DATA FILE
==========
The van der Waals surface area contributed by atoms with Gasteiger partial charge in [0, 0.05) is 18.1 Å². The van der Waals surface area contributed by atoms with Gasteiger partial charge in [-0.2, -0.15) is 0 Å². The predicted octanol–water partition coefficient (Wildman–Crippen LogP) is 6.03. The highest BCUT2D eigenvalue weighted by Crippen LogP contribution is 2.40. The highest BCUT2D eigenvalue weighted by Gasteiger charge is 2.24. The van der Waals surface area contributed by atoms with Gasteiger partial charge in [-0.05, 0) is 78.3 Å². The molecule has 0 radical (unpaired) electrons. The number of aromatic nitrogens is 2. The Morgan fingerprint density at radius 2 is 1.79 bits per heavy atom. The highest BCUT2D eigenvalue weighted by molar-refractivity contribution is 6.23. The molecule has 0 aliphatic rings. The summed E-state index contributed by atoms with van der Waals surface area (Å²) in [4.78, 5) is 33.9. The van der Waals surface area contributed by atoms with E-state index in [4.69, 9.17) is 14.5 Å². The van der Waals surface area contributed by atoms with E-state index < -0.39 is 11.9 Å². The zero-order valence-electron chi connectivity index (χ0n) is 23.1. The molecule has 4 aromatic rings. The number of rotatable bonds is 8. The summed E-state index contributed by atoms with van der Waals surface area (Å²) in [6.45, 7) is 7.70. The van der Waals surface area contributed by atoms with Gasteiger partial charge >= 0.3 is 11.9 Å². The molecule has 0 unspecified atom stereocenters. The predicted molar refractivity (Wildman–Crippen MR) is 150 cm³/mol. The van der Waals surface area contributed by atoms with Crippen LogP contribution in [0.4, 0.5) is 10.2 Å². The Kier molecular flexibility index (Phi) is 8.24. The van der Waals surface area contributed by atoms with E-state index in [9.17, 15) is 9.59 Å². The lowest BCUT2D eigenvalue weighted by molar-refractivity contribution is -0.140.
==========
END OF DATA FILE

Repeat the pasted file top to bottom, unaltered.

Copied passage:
The van der Waals surface area contributed by atoms with Gasteiger partial charge in [0, 0.05) is 18.1 Å². The van der Waals surface area contributed by atoms with Gasteiger partial charge in [-0.2, -0.15) is 0 Å². The predicted octanol–water partition coefficient (Wildman–Crippen LogP) is 6.03. The highest BCUT2D eigenvalue weighted by Crippen LogP contribution is 2.40. The highest BCUT2D eigenvalue weighted by Gasteiger charge is 2.24. The van der Waals surface area contributed by atoms with Gasteiger partial charge in [-0.05, 0) is 78.3 Å². The molecule has 0 radical (unpaired) electrons. The number of aromatic nitrogens is 2. The Morgan fingerprint density at radius 2 is 1.79 bits per heavy atom. The highest BCUT2D eigenvalue weighted by molar-refractivity contribution is 6.23. The molecule has 0 aliphatic rings. The summed E-state index contributed by atoms with van der Waals surface area (Å²) in [4.78, 5) is 33.9. The van der Waals surface area contributed by atoms with E-state index in [4.69, 9.17) is 14.5 Å². The van der Waals surface area contributed by atoms with E-state index < -0.39 is 11.9 Å². The zero-order valence-electron chi connectivity index (χ0n) is 23.1. The molecule has 4 aromatic rings. The number of rotatable bonds is 8. The summed E-state index contributed by atoms with van der Waals surface area (Å²) in [6.45, 7) is 7.70. The van der Waals surface area contributed by atoms with Gasteiger partial charge >= 0.3 is 11.9 Å². The molecule has 0 unspecified atom stereocenters. The predicted molar refractivity (Wildman–Crippen MR) is 150 cm³/mol. The van der Waals surface area contributed by atoms with Crippen LogP contribution in [0.4, 0.5) is 10.2 Å². The Kier molecular flexibility index (Phi) is 8.24. The van der Waals surface area contributed by atoms with E-state index in [9.17, 15) is 9.59 Å². The lowest BCUT2D eigenvalue weighted by molar-refractivity contribution is -0.140.